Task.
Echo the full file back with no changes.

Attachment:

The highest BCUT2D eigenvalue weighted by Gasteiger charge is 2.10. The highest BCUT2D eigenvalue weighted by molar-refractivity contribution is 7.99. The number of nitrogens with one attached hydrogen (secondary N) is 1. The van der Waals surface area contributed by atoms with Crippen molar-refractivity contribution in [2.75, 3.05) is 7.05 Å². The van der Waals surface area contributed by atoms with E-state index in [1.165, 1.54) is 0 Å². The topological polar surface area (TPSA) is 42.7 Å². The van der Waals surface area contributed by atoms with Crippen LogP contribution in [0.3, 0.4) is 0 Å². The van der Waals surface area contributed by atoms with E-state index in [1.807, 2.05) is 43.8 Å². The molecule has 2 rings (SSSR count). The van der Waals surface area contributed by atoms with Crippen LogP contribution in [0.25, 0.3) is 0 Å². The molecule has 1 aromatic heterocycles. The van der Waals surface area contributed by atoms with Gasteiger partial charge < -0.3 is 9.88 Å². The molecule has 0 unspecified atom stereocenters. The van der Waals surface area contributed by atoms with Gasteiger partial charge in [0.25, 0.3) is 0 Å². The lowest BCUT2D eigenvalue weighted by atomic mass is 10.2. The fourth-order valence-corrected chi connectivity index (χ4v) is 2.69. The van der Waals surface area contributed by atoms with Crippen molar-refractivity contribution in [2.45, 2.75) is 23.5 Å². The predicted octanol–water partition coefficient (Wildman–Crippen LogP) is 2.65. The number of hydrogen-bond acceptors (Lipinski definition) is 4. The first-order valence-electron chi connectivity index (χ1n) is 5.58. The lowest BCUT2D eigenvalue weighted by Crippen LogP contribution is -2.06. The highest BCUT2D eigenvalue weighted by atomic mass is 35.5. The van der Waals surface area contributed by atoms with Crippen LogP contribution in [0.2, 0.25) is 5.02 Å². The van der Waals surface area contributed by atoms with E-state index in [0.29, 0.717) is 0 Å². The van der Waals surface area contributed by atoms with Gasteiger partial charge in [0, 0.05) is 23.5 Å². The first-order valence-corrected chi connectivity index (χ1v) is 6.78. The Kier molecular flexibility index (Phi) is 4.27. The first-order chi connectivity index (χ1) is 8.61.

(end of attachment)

The highest BCUT2D eigenvalue weighted by Gasteiger charge is 2.10. The highest BCUT2D eigenvalue weighted by molar-refractivity contribution is 7.99. The number of nitrogens with one attached hydrogen (secondary N) is 1. The van der Waals surface area contributed by atoms with Crippen molar-refractivity contribution in [2.75, 3.05) is 7.05 Å². The van der Waals surface area contributed by atoms with E-state index in [1.165, 1.54) is 0 Å². The topological polar surface area (TPSA) is 42.7 Å². The van der Waals surface area contributed by atoms with Crippen LogP contribution in [0.3, 0.4) is 0 Å². The van der Waals surface area contributed by atoms with E-state index in [1.807, 2.05) is 43.8 Å². The molecule has 2 rings (SSSR count). The van der Waals surface area contributed by atoms with Crippen LogP contribution in [0.25, 0.3) is 0 Å². The molecule has 1 aromatic heterocycles. The van der Waals surface area contributed by atoms with Gasteiger partial charge < -0.3 is 9.88 Å². The molecule has 0 unspecified atom stereocenters. The van der Waals surface area contributed by atoms with Gasteiger partial charge in [0.25, 0.3) is 0 Å². The lowest BCUT2D eigenvalue weighted by atomic mass is 10.2. The fourth-order valence-corrected chi connectivity index (χ4v) is 2.69. The van der Waals surface area contributed by atoms with Crippen molar-refractivity contribution in [2.45, 2.75) is 23.5 Å². The predicted octanol–water partition coefficient (Wildman–Crippen LogP) is 2.65. The number of hydrogen-bond acceptors (Lipinski definition) is 4. The first-order valence-electron chi connectivity index (χ1n) is 5.58. The lowest BCUT2D eigenvalue weighted by Crippen LogP contribution is -2.06. The highest BCUT2D eigenvalue weighted by atomic mass is 35.5. The van der Waals surface area contributed by atoms with Crippen LogP contribution in [0.2, 0.25) is 5.02 Å². The van der Waals surface area contributed by atoms with E-state index in [0.29, 0.717) is 0 Å². The van der Waals surface area contributed by atoms with Gasteiger partial charge in [0, 0.05) is 23.5 Å². The first-order valence-corrected chi connectivity index (χ1v) is 6.78. The Kier molecular flexibility index (Phi) is 4.27. The first-order chi connectivity index (χ1) is 8.61.